As if exposing all the imaginary attacks on one's favored candidate will make her victory sweeter, as if losing the crown for a second wasn't enough of a challenge aside from going on this exhausting trajectory three consecutive times without losing faith. Aside from her handlers, this victory is truly Wurtzbach's alone. The rest of us are only spectators who feel pride and admiration, but in the end we had nothing to do with her success. If we can't celebrate it, we simply should try to be kind.
Harvey has walked scot-free without this incident affecting him or his career. What's done is done and he believes he did his best to repair it. Having no one to turn our disappointment to, we attack the women who were subjected to his error. As if to make up for the absence of a dramatic victory walk, we play the scene over and over - checking the list, checking it twice, gonna find out who's naughty or nice...
Enough. There will be many victory walks in Wurtzbach's lifetime. This achievement doesn't mean more or less depending on the number of fabricated detractors we come up with and decide to openly hate.
Take cue from the winner
It's a beauty contest. The show Toddlers in Tiaras reveals what many of these women have to go through from childhood in order to get that far. Most of them do it out of financial necessity, knowing their physical attributes have a shelf life and they may or may not have invested in other marketable skills for when they're no longer in the spotlight. They are aware it's a superficial but necessary endeavor, where they are judged by the absence of extra flesh around their bathing suits, to how they maneuver their impossible gowns, to how firm their smiles are planted on their faces regardless of the situation. Let's give them a break.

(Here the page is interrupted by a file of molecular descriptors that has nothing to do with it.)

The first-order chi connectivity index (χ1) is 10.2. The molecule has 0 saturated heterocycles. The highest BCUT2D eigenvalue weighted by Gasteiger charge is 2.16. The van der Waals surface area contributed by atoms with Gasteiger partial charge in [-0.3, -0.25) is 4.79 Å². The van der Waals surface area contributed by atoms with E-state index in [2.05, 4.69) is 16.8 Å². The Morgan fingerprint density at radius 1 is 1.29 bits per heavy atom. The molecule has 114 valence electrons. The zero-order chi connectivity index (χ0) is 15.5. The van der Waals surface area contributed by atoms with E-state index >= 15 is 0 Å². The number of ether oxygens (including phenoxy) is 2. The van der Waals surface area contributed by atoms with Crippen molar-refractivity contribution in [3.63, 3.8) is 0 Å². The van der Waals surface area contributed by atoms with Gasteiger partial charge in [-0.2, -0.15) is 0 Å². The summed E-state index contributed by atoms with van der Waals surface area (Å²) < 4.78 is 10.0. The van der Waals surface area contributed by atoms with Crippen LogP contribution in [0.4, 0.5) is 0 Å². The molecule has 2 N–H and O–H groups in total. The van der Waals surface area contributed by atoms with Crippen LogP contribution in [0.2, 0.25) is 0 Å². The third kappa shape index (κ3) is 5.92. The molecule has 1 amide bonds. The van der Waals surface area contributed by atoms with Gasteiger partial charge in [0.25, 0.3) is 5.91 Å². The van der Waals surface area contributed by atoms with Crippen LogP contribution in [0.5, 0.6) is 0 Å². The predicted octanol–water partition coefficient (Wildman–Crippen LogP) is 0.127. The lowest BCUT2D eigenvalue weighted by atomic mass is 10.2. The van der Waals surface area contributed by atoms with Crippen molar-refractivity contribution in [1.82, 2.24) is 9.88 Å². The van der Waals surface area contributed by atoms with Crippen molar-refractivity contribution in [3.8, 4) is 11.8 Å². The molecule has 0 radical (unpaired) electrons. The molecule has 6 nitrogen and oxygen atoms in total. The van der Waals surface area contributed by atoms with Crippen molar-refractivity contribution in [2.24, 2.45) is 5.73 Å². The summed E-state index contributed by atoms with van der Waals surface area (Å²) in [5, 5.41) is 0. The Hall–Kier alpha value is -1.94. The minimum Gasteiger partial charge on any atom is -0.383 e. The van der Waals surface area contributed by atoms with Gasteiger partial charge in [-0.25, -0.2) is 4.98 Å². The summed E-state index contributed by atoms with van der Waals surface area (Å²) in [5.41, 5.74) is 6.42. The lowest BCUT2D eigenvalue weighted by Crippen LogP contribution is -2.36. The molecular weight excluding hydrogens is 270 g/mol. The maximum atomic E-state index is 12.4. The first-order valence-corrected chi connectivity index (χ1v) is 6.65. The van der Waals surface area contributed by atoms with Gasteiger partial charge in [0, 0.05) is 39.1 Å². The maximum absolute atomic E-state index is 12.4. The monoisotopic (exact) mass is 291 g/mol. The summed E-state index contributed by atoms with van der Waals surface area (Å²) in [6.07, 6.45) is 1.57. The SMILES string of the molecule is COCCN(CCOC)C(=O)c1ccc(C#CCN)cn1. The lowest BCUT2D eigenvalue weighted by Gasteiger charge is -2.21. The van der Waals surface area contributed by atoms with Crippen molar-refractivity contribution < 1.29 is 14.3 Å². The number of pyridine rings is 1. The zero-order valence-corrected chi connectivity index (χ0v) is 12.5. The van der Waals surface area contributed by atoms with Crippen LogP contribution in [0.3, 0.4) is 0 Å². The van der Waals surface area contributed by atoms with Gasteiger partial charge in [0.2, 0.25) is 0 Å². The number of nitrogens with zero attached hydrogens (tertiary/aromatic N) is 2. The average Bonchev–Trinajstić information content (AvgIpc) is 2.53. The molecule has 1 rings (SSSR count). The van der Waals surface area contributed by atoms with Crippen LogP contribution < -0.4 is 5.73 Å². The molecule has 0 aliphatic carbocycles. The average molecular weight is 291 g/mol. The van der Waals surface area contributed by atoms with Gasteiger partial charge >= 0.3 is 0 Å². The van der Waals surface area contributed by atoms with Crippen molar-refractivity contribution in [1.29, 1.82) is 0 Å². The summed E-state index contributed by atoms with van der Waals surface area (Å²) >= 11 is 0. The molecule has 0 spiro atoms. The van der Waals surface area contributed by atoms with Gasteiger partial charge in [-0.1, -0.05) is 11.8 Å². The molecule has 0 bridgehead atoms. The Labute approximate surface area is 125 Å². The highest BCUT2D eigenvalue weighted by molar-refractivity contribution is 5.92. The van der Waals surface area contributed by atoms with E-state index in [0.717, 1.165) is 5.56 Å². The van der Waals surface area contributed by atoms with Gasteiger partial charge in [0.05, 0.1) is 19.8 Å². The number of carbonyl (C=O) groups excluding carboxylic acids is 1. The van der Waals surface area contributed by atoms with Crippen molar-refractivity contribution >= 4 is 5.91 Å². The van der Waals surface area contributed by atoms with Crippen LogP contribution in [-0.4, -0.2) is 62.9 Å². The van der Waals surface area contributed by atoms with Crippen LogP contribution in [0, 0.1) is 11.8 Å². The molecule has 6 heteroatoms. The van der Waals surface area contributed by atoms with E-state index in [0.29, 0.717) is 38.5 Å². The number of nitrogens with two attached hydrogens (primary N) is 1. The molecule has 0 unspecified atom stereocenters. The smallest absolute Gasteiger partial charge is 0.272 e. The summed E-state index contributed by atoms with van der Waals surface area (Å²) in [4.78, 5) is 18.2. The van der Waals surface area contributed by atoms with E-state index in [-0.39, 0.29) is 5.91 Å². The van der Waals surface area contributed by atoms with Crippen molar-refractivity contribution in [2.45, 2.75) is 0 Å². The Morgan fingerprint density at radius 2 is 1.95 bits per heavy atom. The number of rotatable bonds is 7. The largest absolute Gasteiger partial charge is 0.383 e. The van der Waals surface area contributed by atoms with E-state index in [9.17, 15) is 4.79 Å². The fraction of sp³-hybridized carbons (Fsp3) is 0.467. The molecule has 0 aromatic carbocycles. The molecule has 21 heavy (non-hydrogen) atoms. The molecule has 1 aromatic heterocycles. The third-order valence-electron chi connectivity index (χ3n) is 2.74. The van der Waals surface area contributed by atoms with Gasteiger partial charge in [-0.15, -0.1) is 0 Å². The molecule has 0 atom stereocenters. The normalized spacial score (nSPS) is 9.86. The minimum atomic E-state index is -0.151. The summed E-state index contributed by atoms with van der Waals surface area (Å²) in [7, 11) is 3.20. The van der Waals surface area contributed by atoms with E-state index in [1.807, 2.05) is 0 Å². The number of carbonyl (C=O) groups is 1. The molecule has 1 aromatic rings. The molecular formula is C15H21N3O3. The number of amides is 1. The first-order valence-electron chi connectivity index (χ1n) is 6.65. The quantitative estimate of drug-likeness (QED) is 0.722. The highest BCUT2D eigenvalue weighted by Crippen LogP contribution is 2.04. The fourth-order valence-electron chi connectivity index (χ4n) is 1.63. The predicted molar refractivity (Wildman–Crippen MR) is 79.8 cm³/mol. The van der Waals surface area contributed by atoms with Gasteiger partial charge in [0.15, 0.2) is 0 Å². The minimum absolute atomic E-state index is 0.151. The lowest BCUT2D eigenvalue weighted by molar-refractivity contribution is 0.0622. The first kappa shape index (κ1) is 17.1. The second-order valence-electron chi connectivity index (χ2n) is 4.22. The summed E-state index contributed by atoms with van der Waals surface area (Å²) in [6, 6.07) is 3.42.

It's not even a war, and yet for whatever it's worth the fates have declared that this year the Philippines has won it. It's unfortunate that we are so deprived of victory we no longer know how to accept it, that we have to make it sweeter by exposing all the possible sources of negativity. We have to make ourselves feel better about what we believe was taken from us by rubbing it in the faces of those who have different opinions. We have to wage wars in comment sections, again showcasing how mean we can be as a people while defending our pride. If only we felt as protective of our reputations when it comes to issues that are truly important.
Can't we just take our cue from the true winner in all of this, in how she smiles and waves and accepts her well-deserved victory? We are shortsighted when it comes to our heroes. We are pikon when we don't get our way. The least we could do is use this rare moment as an inspiration, instead of another reason to be at each other's throats, just because it feels better to quarrel than be content in united celebration - the way winners should be. – Rappler.com